Reporst indicate that Jumia has suspended operations in another African country, just a few days after word got out that the biggest e-commerce player in Africa, Jumia, had quit its core e-commerce business in Cameroon, the company seems to have continued in that path by abandoning yet another African market. According to a report, it appears Jumia has suspended operations in Tanzania — a market it entered five years ago — in what looks like a continuation of a scaleback on Jumia’s e-commerce operations across Africa. Per a statement supposedly seen by Techawk, Jumia has shut down its operations in Tanzania in order to focus resources on other markets. The statement reads: “Based on our review of the path to success, we have made a difficult decision to cease our operations in Tanza
Online retailer Jumia Technologies has said on Monday that is has suspended its e-commerce platform activities in Cameroon because they were “not suitable” for the African state. Its share price hit a record low of $4.96 after Reuters reported the suspension on Monday, said it would continue supporting buyers and vendors in Cameroon using its classified portal Jumia Deals. Dubbed “the Amazon of Africa”, the company founded in 2012 by two French former McKinsey consultants has grown quickly to become the continent’s leading e-commerce firm, operating in more than a dozen countries. Cameroon’s economy is one of the largest in central Africa, but growth has been hit by a two-year separatist uprising in its Anglophone North-west and South-west regions. “We came to the conclusion that ou
According to Euromonitor, the world’s fastest growing economies by 2030 will be in Africa. This consequently makes the continent the next big e-commerce market. And as this positive narrative continues to place Africa as a top investment destination, the need for advanced logistics systems has become inevitable. The growth of e-commerce will significantly depend on the quality and efficiency of logistics networks; from intra and cross trade to financial transactions in payment of goods and services. When writing the African e-commerce story, I often leap at the chance to explore only the enviable milestones the continent has made. Nevertheless, there still exist formidable challenges especially in logistics, a vital constituent of the industry. The African Development Bank, in its 2019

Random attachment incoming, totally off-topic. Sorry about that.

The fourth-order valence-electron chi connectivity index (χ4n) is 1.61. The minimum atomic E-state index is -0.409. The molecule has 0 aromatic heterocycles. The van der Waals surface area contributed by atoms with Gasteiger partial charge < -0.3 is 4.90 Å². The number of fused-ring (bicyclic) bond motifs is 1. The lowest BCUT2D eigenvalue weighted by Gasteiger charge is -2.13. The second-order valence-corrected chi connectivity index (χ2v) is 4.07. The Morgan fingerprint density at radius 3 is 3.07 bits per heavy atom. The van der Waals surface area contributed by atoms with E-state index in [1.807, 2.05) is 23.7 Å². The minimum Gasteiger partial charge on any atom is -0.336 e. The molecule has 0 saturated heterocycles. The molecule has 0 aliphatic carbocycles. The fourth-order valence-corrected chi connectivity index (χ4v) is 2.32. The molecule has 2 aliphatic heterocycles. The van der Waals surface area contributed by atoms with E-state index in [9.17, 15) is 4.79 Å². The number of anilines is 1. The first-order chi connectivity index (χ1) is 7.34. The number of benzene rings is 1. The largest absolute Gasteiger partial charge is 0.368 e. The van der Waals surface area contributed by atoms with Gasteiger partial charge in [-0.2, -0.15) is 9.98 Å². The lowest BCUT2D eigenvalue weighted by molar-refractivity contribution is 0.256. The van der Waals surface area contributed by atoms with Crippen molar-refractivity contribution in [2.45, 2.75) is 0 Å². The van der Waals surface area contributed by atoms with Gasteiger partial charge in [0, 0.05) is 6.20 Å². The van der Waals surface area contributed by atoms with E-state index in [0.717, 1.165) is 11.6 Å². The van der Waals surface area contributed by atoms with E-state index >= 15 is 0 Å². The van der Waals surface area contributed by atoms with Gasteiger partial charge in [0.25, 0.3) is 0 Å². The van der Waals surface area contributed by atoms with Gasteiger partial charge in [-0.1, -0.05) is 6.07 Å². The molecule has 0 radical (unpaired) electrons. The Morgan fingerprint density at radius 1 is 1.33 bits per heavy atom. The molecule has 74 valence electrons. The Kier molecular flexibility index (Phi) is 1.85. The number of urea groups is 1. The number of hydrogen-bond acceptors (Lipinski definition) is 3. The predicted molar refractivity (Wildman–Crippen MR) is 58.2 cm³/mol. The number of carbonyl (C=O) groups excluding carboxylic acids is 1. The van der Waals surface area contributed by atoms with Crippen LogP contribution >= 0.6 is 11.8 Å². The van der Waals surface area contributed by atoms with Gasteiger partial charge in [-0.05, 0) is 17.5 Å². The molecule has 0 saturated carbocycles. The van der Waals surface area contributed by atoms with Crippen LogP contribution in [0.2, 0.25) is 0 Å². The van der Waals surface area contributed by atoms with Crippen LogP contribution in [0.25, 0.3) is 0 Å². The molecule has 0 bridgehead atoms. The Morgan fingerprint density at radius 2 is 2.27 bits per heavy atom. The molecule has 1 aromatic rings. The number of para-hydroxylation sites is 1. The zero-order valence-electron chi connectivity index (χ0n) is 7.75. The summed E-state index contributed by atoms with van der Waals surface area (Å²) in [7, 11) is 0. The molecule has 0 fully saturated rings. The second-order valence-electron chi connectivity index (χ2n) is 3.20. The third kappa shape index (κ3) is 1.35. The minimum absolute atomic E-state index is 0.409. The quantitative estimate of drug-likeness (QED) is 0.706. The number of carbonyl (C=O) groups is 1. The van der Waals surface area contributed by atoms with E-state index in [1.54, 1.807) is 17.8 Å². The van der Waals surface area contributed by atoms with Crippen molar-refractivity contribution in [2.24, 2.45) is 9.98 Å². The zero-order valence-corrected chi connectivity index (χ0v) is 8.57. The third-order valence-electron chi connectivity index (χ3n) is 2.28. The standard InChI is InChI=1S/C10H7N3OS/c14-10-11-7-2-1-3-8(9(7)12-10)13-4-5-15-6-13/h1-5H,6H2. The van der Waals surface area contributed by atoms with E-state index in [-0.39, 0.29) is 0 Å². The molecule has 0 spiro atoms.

Andrew Left, Founder of Citron Research, has released a report stating that they have a "smoking gun" which proves that JUMIA is a fraud and that the stock is worthless. JUMIA shares, at the time of publishing, were down 20% on the day on the New York Stock Exchange (NYSE). The e-commerce company which operates across several African markets and is popularly (or infamously, depending who you ask) known as the "Amazon of Africa", listed on the NYSE earlier in 2019 to much fanfare and a $1 billion valuation. "In order to raise more money from investors, JUMIA inflated its active consumers and active merchants figures by 20-30% (FRAUD). The most disturbing disclosure that JUMIA removed from its F-1 filing was that 41% of orders were returned, not delivered, or cancelled. This was previous...
Venture Beat reports that Jumia online store, one of Nigeria’s largest online retailers has allegedly laid off 300 of its workers in Nigeria, which accounts for about 30% of its 1000-person workforce in Nigeria. This has raised concerns as to whether the end is near for the online retailer and what this could mean for the Rocket-funded e-commerce outfit. The major investor in Jumia, Rocket internet has a reputation for downsizing. In a similar event, Rocket Internet closed some of its offices in Turkey in 2012, firing 400 workers in the process. While a similar event may be playing out in Nigeria, Kaymu (another Rocket Internet portfolio company) closed its Zambia office. Citing “macroeconomic reasons,” the online shopping platform shut down its operations in Zambia at the beginning of